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Mol Carcinog. 2001 Aug;31(4):214-23.

Oxidative DNA damage and 8-hydroxy-2-deoxyguanosine DNA glycosylase/apurinic lyase in human breast cancer.

Author information

1
Department of Gastrointestinal Medical Oncology, The University of Texas M. D. Anderson Cancer Center, 1515 Holcombe Blvd., Houston, TX 77030, USA.

Abstract

To test the hypothesis that oxidative stress is involved in breast cancer, we compared the levels of 8-hydroxy-2-deoxyguanosine (8-oxo-dG), an oxidized DNA base common in cells undergoing oxidative stress, in normal breast tissues from women with or without breast cancer. We found that breast cancer patients (N = 76) had a significantly higher level of 8-oxo-dG than control subjects (N = 49). The mean ( +/- SD) values of 8-oxo-dG/10(5) dG, as measured by high-performance liquid chromatography electrochemical detection, were 10.7 +/- 15.5 and 6.3 +/- 6.8 for cases and controls, respectively (P = 0.035). This difference also was found by immunohistochemistry with double-fluorescence labeling and laser-scanning cytometry. The average ratios (x10(6)) of the signal intensity of antibody staining to that of DNA content were 3.9 +/- 7.2 and 1.1 +/- 1.4 for cases (N = 57) and controls (N = 34), respectively (P = 0.008). There was no correlation between the ages of the study subjects and the levels of 8-oxo-dG. Cases also had a significantly higher level of 8-hydroxy-2-deoxyguanosine DNA glycosylase/apurinic lyase (hOGG1) protein expression in normal breast tissues than controls (P = 0.008). There was no significant correlation between hOGG1 expression and 8-oxo-dG. Polymorphism of the hOGG1 gene was very rare in this study population. The previously reported exon 1 polymorphism and two novel mutations of the hOGG1 gene were found in three of 168 cases and two of 55 controls. In conclusion, normal breast tissues from cancer patients had a significantly higher level of oxidative DNA damage. The elevated level of 8-oxo-dG in cancer patients was not related to age or to deficiency of the hOGG1 repair gene.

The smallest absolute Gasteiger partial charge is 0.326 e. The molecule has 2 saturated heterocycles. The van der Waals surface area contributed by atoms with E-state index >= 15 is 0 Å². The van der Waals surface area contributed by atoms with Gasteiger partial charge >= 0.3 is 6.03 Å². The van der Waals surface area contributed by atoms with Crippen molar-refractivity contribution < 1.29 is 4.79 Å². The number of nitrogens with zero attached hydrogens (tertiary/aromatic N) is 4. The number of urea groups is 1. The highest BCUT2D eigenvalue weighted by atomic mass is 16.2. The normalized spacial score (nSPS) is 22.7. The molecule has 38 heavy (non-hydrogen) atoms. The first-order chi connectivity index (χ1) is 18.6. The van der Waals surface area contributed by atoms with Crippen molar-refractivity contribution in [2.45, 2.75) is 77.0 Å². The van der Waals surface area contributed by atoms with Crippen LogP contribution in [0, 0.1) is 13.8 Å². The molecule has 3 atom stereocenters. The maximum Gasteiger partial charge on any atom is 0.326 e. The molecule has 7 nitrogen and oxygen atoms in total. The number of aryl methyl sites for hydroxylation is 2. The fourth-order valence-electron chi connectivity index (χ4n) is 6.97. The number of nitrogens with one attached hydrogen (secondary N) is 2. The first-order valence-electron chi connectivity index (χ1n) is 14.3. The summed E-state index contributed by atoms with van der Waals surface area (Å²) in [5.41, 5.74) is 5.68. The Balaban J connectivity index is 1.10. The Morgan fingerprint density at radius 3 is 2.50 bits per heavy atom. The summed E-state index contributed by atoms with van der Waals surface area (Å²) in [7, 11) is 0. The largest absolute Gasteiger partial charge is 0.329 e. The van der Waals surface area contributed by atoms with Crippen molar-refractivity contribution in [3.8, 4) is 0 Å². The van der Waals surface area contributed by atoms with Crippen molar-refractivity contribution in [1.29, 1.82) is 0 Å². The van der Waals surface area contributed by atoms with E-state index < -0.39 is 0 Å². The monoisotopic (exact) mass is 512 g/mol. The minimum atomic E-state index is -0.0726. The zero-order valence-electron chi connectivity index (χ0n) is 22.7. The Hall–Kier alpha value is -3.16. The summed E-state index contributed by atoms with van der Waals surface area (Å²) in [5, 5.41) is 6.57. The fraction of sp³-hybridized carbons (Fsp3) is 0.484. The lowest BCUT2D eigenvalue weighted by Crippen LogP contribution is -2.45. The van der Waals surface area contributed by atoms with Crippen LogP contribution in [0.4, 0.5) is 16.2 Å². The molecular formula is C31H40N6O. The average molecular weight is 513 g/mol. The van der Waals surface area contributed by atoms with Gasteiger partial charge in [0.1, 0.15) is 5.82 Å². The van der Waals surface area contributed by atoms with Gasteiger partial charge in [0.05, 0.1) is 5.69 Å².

PMID:
11536371
[Indexed for MEDLINE]

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